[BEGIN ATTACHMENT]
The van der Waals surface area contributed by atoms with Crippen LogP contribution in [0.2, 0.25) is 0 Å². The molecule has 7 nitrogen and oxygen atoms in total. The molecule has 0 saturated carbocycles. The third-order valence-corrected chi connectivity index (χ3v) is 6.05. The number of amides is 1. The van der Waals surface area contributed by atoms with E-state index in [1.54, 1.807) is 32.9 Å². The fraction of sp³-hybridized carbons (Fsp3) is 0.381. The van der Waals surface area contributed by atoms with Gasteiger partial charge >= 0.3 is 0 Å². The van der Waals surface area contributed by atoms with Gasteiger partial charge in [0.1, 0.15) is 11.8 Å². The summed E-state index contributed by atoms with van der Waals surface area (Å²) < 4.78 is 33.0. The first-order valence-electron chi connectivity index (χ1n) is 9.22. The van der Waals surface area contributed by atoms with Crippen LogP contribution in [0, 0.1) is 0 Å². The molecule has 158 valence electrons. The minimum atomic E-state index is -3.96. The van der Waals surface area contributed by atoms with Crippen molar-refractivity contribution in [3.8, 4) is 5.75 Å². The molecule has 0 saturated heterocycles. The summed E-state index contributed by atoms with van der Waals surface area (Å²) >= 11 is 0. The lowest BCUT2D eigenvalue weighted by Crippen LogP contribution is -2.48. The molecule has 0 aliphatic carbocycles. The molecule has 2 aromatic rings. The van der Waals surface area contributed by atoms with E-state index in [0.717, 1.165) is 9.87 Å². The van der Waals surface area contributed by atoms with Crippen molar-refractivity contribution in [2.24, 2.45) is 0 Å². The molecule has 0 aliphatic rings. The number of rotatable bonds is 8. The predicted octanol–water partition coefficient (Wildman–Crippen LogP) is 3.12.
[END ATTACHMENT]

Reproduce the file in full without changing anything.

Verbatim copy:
The van der Waals surface area contributed by atoms with Crippen LogP contribution in [0.2, 0.25) is 0 Å². The molecule has 7 nitrogen and oxygen atoms in total. The molecule has 0 saturated carbocycles. The third-order valence-corrected chi connectivity index (χ3v) is 6.05. The number of amides is 1. The van der Waals surface area contributed by atoms with E-state index in [1.54, 1.807) is 32.9 Å². The fraction of sp³-hybridized carbons (Fsp3) is 0.381. The van der Waals surface area contributed by atoms with Gasteiger partial charge >= 0.3 is 0 Å². The van der Waals surface area contributed by atoms with Gasteiger partial charge in [0.1, 0.15) is 11.8 Å². The summed E-state index contributed by atoms with van der Waals surface area (Å²) < 4.78 is 33.0. The first-order valence-electron chi connectivity index (χ1n) is 9.22. The van der Waals surface area contributed by atoms with Crippen LogP contribution in [0, 0.1) is 0 Å². The molecule has 158 valence electrons. The minimum atomic E-state index is -3.96. The van der Waals surface area contributed by atoms with Crippen molar-refractivity contribution in [3.8, 4) is 5.75 Å². The molecule has 0 saturated heterocycles. The summed E-state index contributed by atoms with van der Waals surface area (Å²) >= 11 is 0. The lowest BCUT2D eigenvalue weighted by Crippen LogP contribution is -2.48. The molecule has 0 aliphatic carbocycles. The molecule has 2 aromatic rings. The van der Waals surface area contributed by atoms with E-state index in [0.717, 1.165) is 9.87 Å². The van der Waals surface area contributed by atoms with Crippen molar-refractivity contribution in [2.24, 2.45) is 0 Å². The molecule has 0 aliphatic rings. The number of rotatable bonds is 8. The predicted octanol–water partition coefficient (Wildman–Crippen LogP) is 3.12.